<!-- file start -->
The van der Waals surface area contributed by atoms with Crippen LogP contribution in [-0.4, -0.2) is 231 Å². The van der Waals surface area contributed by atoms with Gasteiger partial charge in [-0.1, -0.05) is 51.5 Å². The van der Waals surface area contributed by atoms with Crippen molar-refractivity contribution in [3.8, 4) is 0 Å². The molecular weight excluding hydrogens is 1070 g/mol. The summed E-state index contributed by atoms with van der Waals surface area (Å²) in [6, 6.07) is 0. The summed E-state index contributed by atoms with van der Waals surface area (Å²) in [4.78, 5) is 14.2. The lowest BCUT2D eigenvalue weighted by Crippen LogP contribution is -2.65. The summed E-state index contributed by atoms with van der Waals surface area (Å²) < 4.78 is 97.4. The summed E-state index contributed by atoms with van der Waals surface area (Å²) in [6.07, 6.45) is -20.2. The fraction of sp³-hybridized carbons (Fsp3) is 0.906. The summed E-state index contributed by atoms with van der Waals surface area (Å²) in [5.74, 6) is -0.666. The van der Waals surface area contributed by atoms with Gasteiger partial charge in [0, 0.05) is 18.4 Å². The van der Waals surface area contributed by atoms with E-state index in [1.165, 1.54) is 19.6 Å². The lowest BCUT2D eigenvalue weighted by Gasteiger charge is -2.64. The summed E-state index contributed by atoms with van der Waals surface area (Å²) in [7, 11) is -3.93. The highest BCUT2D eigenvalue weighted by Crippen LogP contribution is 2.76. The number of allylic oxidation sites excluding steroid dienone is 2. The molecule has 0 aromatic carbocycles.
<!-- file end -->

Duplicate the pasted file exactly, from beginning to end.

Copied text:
The van der Waals surface area contributed by atoms with Crippen LogP contribution in [-0.4, -0.2) is 231 Å². The van der Waals surface area contributed by atoms with Gasteiger partial charge in [-0.1, -0.05) is 51.5 Å². The van der Waals surface area contributed by atoms with Crippen molar-refractivity contribution in [3.8, 4) is 0 Å². The molecular weight excluding hydrogens is 1070 g/mol. The summed E-state index contributed by atoms with van der Waals surface area (Å²) in [6, 6.07) is 0. The summed E-state index contributed by atoms with van der Waals surface area (Å²) in [4.78, 5) is 14.2. The lowest BCUT2D eigenvalue weighted by Crippen LogP contribution is -2.65. The summed E-state index contributed by atoms with van der Waals surface area (Å²) < 4.78 is 97.4. The summed E-state index contributed by atoms with van der Waals surface area (Å²) in [6.07, 6.45) is -20.2. The fraction of sp³-hybridized carbons (Fsp3) is 0.906. The summed E-state index contributed by atoms with van der Waals surface area (Å²) in [5.74, 6) is -0.666. The van der Waals surface area contributed by atoms with Gasteiger partial charge in [0, 0.05) is 18.4 Å². The van der Waals surface area contributed by atoms with E-state index in [1.165, 1.54) is 19.6 Å². The lowest BCUT2D eigenvalue weighted by Gasteiger charge is -2.64. The summed E-state index contributed by atoms with van der Waals surface area (Å²) in [7, 11) is -3.93. The highest BCUT2D eigenvalue weighted by Crippen LogP contribution is 2.76. The number of allylic oxidation sites excluding steroid dienone is 2. The molecule has 0 aromatic carbocycles.